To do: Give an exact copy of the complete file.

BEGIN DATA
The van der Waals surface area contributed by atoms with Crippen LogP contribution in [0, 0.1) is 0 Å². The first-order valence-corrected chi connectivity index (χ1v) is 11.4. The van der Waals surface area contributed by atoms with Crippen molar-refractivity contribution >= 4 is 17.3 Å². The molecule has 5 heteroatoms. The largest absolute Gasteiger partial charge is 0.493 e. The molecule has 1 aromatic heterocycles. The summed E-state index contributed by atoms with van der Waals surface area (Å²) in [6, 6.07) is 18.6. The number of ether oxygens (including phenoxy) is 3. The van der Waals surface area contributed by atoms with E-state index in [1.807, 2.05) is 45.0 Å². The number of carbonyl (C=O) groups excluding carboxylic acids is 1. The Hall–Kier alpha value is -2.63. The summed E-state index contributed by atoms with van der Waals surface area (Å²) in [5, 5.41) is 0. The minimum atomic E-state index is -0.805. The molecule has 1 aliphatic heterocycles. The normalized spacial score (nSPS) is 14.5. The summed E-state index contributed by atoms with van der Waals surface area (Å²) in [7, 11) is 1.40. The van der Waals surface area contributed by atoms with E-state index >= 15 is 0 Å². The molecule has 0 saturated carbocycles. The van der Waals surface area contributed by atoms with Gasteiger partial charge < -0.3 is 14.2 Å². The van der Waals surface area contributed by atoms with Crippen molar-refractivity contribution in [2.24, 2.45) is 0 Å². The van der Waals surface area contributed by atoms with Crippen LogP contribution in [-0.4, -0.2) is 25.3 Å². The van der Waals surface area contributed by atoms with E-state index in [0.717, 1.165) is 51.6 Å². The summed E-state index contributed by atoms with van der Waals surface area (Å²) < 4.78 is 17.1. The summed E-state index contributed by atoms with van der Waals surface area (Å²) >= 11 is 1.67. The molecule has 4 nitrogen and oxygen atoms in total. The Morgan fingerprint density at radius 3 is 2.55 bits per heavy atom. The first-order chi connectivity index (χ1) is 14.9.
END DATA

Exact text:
The van der Waals surface area contributed by atoms with Crippen LogP contribution in [0, 0.1) is 0 Å². The first-order valence-corrected chi connectivity index (χ1v) is 11.4. The van der Waals surface area contributed by atoms with Crippen molar-refractivity contribution >= 4 is 17.3 Å². The molecule has 5 heteroatoms. The largest absolute Gasteiger partial charge is 0.493 e. The molecule has 1 aromatic heterocycles. The summed E-state index contributed by atoms with van der Waals surface area (Å²) in [6, 6.07) is 18.6. The number of ether oxygens (including phenoxy) is 3. The van der Waals surface area contributed by atoms with E-state index in [1.807, 2.05) is 45.0 Å². The number of carbonyl (C=O) groups excluding carboxylic acids is 1. The Hall–Kier alpha value is -2.63. The summed E-state index contributed by atoms with van der Waals surface area (Å²) in [5, 5.41) is 0. The minimum atomic E-state index is -0.805. The molecule has 1 aliphatic heterocycles. The normalized spacial score (nSPS) is 14.5. The summed E-state index contributed by atoms with van der Waals surface area (Å²) in [7, 11) is 1.40. The van der Waals surface area contributed by atoms with E-state index >= 15 is 0 Å². The molecule has 0 saturated carbocycles. The van der Waals surface area contributed by atoms with Gasteiger partial charge < -0.3 is 14.2 Å². The van der Waals surface area contributed by atoms with Crippen molar-refractivity contribution in [2.24, 2.45) is 0 Å². The van der Waals surface area contributed by atoms with Crippen LogP contribution in [-0.4, -0.2) is 25.3 Å². The van der Waals surface area contributed by atoms with E-state index in [0.717, 1.165) is 51.6 Å². The summed E-state index contributed by atoms with van der Waals surface area (Å²) < 4.78 is 17.1. The summed E-state index contributed by atoms with van der Waals surface area (Å²) >= 11 is 1.67. The molecule has 4 nitrogen and oxygen atoms in total. The Morgan fingerprint density at radius 3 is 2.55 bits per heavy atom. The first-order chi connectivity index (χ1) is 14.9.